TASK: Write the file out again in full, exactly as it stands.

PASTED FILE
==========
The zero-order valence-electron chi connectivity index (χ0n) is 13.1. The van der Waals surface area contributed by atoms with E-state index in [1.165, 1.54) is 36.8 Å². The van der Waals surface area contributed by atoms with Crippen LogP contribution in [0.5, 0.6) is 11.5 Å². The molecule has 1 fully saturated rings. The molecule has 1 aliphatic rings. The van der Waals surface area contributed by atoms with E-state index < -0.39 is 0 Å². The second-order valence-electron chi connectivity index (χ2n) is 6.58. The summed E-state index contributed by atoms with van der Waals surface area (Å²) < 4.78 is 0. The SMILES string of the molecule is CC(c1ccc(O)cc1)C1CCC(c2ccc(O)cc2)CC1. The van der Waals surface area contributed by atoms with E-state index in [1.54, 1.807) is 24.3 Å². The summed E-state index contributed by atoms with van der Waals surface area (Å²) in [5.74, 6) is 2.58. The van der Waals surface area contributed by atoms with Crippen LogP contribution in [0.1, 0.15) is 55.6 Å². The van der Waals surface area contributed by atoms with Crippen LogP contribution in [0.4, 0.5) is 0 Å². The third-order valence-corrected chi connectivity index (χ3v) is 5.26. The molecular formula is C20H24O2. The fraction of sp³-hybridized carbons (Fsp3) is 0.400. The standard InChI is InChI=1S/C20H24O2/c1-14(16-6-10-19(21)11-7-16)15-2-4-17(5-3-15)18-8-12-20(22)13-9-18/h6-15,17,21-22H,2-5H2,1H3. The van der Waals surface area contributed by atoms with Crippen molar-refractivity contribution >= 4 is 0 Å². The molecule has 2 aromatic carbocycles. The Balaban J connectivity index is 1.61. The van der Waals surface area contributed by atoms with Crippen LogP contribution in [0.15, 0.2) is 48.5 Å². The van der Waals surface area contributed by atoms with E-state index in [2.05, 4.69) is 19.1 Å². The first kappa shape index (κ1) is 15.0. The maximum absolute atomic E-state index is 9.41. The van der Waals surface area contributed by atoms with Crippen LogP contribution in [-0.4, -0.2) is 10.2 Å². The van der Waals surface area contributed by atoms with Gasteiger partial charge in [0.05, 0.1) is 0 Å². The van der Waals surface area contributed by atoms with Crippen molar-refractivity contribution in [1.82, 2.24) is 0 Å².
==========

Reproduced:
The zero-order valence-electron chi connectivity index (χ0n) is 13.1. The van der Waals surface area contributed by atoms with E-state index in [1.165, 1.54) is 36.8 Å². The van der Waals surface area contributed by atoms with Crippen LogP contribution in [0.5, 0.6) is 11.5 Å². The molecule has 1 fully saturated rings. The molecule has 1 aliphatic rings. The van der Waals surface area contributed by atoms with E-state index < -0.39 is 0 Å². The second-order valence-electron chi connectivity index (χ2n) is 6.58. The summed E-state index contributed by atoms with van der Waals surface area (Å²) < 4.78 is 0. The SMILES string of the molecule is CC(c1ccc(O)cc1)C1CCC(c2ccc(O)cc2)CC1. The van der Waals surface area contributed by atoms with E-state index in [1.54, 1.807) is 24.3 Å². The summed E-state index contributed by atoms with van der Waals surface area (Å²) in [5.74, 6) is 2.58. The van der Waals surface area contributed by atoms with Crippen LogP contribution in [0.1, 0.15) is 55.6 Å². The van der Waals surface area contributed by atoms with Crippen LogP contribution in [0.4, 0.5) is 0 Å². The third-order valence-corrected chi connectivity index (χ3v) is 5.26. The molecular formula is C20H24O2. The fraction of sp³-hybridized carbons (Fsp3) is 0.400. The standard InChI is InChI=1S/C20H24O2/c1-14(16-6-10-19(21)11-7-16)15-2-4-17(5-3-15)18-8-12-20(22)13-9-18/h6-15,17,21-22H,2-5H2,1H3. The van der Waals surface area contributed by atoms with Crippen molar-refractivity contribution >= 4 is 0 Å². The molecule has 2 aromatic carbocycles. The Balaban J connectivity index is 1.61. The van der Waals surface area contributed by atoms with Crippen LogP contribution in [0.15, 0.2) is 48.5 Å². The van der Waals surface area contributed by atoms with E-state index in [2.05, 4.69) is 19.1 Å². The first kappa shape index (κ1) is 15.0. The maximum absolute atomic E-state index is 9.41. The van der Waals surface area contributed by atoms with Crippen LogP contribution in [-0.4, -0.2) is 10.2 Å². The van der Waals surface area contributed by atoms with Gasteiger partial charge in [0.05, 0.1) is 0 Å². The van der Waals surface area contributed by atoms with Crippen molar-refractivity contribution in [1.82, 2.24) is 0 Å².